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Nov 18, 2011, 3:55:50 PM11/18/11
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On Nov 18, 9:11 pm, Xah Lee <xah...@gmail.com> wrote:
> correction. The link should behttp://xahlee.org/emacs/elisp_grep_script.html
>
>  Xah

`with-temp-file' seems to be the alternative of directly opening the
file and it is indeed faster.

When 'rgrep' is not available you can probably call 'grep -r'. I had
this issue on a RedHat Linux system, but this was a shell thing. Emacs
calls 'find' and then grep on the matched files as far as I know, so
invoking 'M-x rgrep' should not be a problem even if you do not have
'rgrep' installed.

The 'grep script' you have linked to seems enough for what you want to
accomplish, but it does not have the same flexibility as the Emacs'
rgrep command does and it would take considerable additional effort if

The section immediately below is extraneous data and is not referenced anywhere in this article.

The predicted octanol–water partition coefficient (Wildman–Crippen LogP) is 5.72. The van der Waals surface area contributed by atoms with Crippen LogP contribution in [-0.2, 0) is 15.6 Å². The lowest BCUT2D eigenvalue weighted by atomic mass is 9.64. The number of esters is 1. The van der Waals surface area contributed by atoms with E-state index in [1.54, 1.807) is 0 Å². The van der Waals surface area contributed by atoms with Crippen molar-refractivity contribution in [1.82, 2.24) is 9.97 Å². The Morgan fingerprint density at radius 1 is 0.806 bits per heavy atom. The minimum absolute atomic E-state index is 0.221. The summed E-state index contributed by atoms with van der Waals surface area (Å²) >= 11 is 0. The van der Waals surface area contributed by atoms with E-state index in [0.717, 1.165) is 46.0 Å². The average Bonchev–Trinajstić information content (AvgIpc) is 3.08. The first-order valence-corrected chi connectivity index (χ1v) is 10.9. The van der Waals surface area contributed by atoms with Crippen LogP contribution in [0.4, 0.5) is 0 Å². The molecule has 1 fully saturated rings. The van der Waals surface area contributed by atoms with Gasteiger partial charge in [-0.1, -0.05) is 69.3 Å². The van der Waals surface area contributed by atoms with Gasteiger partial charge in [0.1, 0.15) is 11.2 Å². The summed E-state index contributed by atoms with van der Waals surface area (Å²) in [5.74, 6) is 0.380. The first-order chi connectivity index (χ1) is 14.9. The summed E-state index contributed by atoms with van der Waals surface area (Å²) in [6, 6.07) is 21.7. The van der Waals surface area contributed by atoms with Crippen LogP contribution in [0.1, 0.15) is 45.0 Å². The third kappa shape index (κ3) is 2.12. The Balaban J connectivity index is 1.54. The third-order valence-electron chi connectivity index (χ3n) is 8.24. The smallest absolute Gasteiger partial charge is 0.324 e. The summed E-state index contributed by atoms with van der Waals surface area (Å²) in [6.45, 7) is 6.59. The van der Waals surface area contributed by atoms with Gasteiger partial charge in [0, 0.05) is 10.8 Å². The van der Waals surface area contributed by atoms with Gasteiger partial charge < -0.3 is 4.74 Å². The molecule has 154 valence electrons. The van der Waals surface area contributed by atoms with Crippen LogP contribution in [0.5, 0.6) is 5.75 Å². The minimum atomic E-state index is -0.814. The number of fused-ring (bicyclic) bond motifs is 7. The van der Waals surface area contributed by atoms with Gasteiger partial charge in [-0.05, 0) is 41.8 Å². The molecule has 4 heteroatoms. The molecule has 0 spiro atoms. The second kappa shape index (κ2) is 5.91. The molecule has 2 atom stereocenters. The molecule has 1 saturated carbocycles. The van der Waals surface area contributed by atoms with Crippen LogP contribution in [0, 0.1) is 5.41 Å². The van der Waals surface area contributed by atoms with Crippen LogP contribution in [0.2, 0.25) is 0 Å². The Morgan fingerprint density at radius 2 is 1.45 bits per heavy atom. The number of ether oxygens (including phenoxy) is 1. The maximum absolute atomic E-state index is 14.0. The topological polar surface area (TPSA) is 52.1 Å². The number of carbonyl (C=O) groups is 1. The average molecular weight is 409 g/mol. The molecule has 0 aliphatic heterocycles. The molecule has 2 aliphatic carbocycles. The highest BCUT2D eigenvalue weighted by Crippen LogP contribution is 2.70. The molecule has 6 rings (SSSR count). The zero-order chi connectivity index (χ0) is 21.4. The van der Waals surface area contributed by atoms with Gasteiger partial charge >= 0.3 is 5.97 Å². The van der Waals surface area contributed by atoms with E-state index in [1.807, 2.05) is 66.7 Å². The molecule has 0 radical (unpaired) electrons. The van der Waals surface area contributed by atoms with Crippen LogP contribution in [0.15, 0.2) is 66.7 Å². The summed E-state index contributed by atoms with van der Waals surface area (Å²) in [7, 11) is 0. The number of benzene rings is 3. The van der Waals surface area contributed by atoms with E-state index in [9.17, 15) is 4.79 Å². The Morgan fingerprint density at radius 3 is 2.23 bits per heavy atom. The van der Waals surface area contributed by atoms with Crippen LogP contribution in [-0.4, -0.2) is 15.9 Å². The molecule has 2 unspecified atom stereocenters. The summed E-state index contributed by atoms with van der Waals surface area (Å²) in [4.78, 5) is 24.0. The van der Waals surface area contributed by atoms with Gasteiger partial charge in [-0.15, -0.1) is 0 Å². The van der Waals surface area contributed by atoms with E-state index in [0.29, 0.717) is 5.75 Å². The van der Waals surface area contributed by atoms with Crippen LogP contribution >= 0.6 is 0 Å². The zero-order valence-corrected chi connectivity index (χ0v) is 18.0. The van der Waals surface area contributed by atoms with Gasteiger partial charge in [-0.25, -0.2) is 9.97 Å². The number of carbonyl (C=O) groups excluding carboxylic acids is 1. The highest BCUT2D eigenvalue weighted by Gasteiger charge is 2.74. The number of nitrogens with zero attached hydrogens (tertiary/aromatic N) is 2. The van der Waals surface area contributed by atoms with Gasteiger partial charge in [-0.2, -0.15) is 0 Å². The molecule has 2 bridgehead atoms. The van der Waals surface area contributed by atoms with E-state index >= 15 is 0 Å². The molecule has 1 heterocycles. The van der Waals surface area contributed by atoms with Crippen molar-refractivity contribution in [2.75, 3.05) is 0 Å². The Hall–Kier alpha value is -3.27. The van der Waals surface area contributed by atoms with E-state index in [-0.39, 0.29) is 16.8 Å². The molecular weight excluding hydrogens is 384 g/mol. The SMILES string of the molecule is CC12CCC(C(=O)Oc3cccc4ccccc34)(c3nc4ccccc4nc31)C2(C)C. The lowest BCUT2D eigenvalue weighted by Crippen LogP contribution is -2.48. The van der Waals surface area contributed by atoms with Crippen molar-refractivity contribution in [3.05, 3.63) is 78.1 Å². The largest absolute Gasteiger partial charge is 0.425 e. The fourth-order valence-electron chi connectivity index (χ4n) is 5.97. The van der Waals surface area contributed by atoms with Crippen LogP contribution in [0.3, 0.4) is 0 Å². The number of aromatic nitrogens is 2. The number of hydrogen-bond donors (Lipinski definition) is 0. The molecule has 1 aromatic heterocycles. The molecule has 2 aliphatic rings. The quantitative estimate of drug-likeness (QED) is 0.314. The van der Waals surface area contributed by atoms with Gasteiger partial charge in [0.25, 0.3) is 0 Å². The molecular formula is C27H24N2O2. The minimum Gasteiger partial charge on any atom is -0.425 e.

you want to make it more generic and usable for most people. Also,
implementing it in Emacs Lisp limits the user to the supported regular
expression style, making it impossible to use the Perl compatible one.

Just curious about the Unicode issues that you had, have you tried to
customize the variable 'grep-command' which defaults to "grep -nH -e "
in my setup, and pass in the "-P" parameter (for Perl regex) and then
search for a string containing an Unicode pattern? I am usually
grepping for English text in source code files so I did not run into
this kind of issues.

Xah Lee

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Nov 19, 2011, 8:41:06 AM11/19/11
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Xah Lee

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Nov 19, 2011, 5:46:13 PM11/19/11
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On Nov 18, 12:55 pm, blandest <valentin.ba...@gmail.com> wrote:
> On Nov 18, 9:11 pm, Xah Lee <xah...@gmail.com> wrote:
> > correction. The link should be http://xahlee.org/emacs/elisp_grep_script.html
>
> `with-temp-file' seems to be the alternative of directly opening the